- INCL = Including. This means to take as a part of the whole.
- LP = Loop. Used when you need to work into or skip a loop of a crochet stitch.
- M (or PM or SM) = Marker, place marker, or stitch marker. Refers to something you insert into your crochet fabric to mark a specific point or number of rows in your crochet. You can buy these markers as little plastic safety pins which are easy to insert and remove.
- MC = Main color. Self-explanatory, see CC above.
- PREV = Previous, the one before. Could refer to a stitch, a row, or a round of crochet.
- REM = Remaining. Whatever stitches are left.
- RND(s) = Round(s). Used instead of rows when crocheting in the round.
- REP = Repeat. Is often combined with symbols. For example REP from * means to repeat the part of the pattern written after the asterisk. Or (_ _ _ ) REP 4 times would mean that you must work the instructions between the brackets 4 more times. (So 5 times in total.)
- RS = Right side. The side of your work will show on the outside of your fabric.
- SK = Skip. This is what you must do when you need to miss out on a few stitches or a chain space before working on your next stitch.
- SP = Space. Usually refers to a gap made by working one or more chain stitches between other stitches.
- ST(S) = Stitches. Self-explanatory.
- TBL = Through back loop. This tells you when you need to work the next stitch through the back loop of the stitch below.
- T-CH = Turning chain. These stitches are needed when you are working in rows, to equal the height of the next row so that your rows are consistent.
- TOG = Together. You may need to group stitches together, either to form a cluster or to decrease.
- WS = Wrong side. The side of your work that will be inside your garment.
- YO(H) = Yarn over (hook) is used when describing how to wrap your yarn around the hook to form a stitch.
Crochet Abbreviations for Repeats
Crochet abbreviations are also used for repeat instructions.
|*||Work the instructions after the single asterisk the number of times specified|
|(), ||Work or repeat the instructions in the brackets or parentheses|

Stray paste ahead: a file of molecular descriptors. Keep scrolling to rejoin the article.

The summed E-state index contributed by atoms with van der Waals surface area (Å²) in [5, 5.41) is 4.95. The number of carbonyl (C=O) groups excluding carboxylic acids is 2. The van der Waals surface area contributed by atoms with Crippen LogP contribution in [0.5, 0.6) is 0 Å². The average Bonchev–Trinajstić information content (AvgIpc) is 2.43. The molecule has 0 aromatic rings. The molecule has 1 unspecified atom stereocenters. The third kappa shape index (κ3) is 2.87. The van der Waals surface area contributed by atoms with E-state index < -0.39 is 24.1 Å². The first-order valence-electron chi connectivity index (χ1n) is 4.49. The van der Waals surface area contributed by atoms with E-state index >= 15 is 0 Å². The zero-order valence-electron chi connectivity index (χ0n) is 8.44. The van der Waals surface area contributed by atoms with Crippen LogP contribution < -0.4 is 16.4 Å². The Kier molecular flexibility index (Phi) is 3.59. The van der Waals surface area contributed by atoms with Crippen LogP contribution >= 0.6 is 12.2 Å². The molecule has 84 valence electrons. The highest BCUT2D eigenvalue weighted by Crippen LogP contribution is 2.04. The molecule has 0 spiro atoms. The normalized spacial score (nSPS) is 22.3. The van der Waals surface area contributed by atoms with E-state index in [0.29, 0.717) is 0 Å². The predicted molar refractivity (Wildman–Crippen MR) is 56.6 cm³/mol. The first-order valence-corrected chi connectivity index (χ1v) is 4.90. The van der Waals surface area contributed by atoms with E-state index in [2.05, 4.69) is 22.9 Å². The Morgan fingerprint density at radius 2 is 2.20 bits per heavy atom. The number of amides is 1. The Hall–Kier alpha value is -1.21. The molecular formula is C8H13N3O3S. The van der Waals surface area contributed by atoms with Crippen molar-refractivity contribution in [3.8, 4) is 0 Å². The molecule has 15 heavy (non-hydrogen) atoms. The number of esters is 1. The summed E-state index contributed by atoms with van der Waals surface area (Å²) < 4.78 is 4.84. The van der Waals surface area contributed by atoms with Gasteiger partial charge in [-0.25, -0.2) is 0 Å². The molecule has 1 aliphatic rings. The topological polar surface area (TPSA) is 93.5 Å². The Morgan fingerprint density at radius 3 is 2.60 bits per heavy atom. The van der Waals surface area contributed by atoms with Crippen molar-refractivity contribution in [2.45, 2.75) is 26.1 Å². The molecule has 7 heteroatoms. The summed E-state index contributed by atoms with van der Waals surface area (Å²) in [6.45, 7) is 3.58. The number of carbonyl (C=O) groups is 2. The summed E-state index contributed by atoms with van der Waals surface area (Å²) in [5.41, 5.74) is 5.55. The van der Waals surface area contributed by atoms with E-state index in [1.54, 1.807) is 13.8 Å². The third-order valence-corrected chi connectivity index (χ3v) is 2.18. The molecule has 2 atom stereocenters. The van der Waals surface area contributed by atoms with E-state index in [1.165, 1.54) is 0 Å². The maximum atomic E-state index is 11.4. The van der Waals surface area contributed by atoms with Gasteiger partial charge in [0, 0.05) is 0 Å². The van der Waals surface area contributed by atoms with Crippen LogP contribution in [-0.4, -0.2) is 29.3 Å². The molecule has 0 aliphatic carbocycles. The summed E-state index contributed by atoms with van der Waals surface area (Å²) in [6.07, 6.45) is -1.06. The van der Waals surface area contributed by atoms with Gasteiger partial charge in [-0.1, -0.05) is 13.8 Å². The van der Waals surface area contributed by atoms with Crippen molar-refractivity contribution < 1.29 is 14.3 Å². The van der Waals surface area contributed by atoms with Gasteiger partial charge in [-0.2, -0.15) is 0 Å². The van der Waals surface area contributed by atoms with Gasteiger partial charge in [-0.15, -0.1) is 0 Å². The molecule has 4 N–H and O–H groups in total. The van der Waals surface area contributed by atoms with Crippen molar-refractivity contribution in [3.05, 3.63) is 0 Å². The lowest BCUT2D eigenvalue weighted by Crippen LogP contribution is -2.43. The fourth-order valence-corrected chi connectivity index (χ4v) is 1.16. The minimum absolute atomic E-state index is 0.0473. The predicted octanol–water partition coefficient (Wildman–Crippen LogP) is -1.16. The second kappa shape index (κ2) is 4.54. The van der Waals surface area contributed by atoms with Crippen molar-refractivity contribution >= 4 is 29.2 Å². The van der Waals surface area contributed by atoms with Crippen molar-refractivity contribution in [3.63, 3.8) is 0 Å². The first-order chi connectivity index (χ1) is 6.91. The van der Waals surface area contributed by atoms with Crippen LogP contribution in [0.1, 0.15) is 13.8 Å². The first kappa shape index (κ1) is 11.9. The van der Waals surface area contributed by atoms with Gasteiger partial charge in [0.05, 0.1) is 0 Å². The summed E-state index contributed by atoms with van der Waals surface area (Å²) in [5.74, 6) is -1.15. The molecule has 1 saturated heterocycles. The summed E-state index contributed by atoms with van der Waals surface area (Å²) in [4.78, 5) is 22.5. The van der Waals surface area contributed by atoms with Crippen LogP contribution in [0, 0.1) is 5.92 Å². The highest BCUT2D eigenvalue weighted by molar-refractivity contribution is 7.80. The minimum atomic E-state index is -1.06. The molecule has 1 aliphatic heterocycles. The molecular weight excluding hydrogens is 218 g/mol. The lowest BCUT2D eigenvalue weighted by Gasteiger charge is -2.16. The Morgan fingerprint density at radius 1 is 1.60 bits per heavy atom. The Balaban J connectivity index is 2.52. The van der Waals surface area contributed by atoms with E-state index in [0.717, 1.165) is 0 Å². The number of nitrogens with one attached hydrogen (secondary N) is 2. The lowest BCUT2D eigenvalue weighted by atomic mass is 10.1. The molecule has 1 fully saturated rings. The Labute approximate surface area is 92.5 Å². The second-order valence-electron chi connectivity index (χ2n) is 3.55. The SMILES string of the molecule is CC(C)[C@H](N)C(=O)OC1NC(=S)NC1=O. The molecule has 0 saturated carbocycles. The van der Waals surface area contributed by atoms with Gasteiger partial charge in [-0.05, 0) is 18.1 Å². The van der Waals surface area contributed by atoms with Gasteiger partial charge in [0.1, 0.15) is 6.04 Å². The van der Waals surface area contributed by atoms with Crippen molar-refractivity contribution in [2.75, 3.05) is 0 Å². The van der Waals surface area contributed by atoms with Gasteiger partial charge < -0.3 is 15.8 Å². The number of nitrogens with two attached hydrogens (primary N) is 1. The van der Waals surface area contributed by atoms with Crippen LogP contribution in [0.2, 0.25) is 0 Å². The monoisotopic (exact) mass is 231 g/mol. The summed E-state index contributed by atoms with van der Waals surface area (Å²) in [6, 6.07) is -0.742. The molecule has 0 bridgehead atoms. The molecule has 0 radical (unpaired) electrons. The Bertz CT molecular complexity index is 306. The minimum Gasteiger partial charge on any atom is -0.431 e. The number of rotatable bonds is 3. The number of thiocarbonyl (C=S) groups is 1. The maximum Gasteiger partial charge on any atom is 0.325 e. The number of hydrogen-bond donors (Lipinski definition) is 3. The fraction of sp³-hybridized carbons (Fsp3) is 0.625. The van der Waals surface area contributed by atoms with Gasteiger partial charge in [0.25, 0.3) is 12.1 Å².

|**||Double asterisks are used when there is more than one repeat|
Crochet Abbreviations for Measurements
Here are some crochet abbreviations for measurements and weights:
Other Crochet Abbreviations
These are not used so much in patterns, as used by crocheters when chatting to others, especially on social media. It is useful to know what they are referring to! In fact, these abbreviations apply to all crafts!
- UFO (Unfinished object) - Many of us have multiple projects on the go at once. This refers to a project which has been put aside in favor of another project.
- WIP (Work in progress) - Similar to the above, but generally refers to a project which is currently being worked on, but is not yet complete.
International Terms for Crochet
Here is a conversion chart for US and UK terms and abbreviations:
|USA ABBREVIATIONS||UK ABBREVIATIONS|
|ch = chain stitch||ch = chain|
|sl st = slip stitch||sl st or ss = slip stitch|
|sc = single crochet stitch||dc = double crochet|
|hdc = half double crochet stitch||htr = half treble crochet|
|dc = double crochet stitch||tr = treble crochet (or triple crochet)|
|htr = half treble crochet||hdtr = half double treble crochet|
|tr = treble crochet stitch||dtr = double treble crochet|
|dtr = double treble crochet||trtr = triple treble crochet|
|yo = yarn over||yoh = yarn over hook|
Crochet Abbreviations & Terms - In Conclusion
Hopefully, after reading all this you will be able to translate all that ‘ foreign language’ shorthand written in any crochet pattern. You will find that as you work more patterns these abbreviations become second nature to you, and you will just read them easily, as a matter of course.
Do keep in mind that the capitalization of abbreviations varies greatly, some are written in capital letters, as I have here, some are written in lower case letters only, and some are written in a combination of the two.
Also, remember that the crochet terminology varies from country to country. For example, DC in the US means the same as TR in the UK. So remember to check where your pattern was designed and written before you start trying to translate the abbreviations.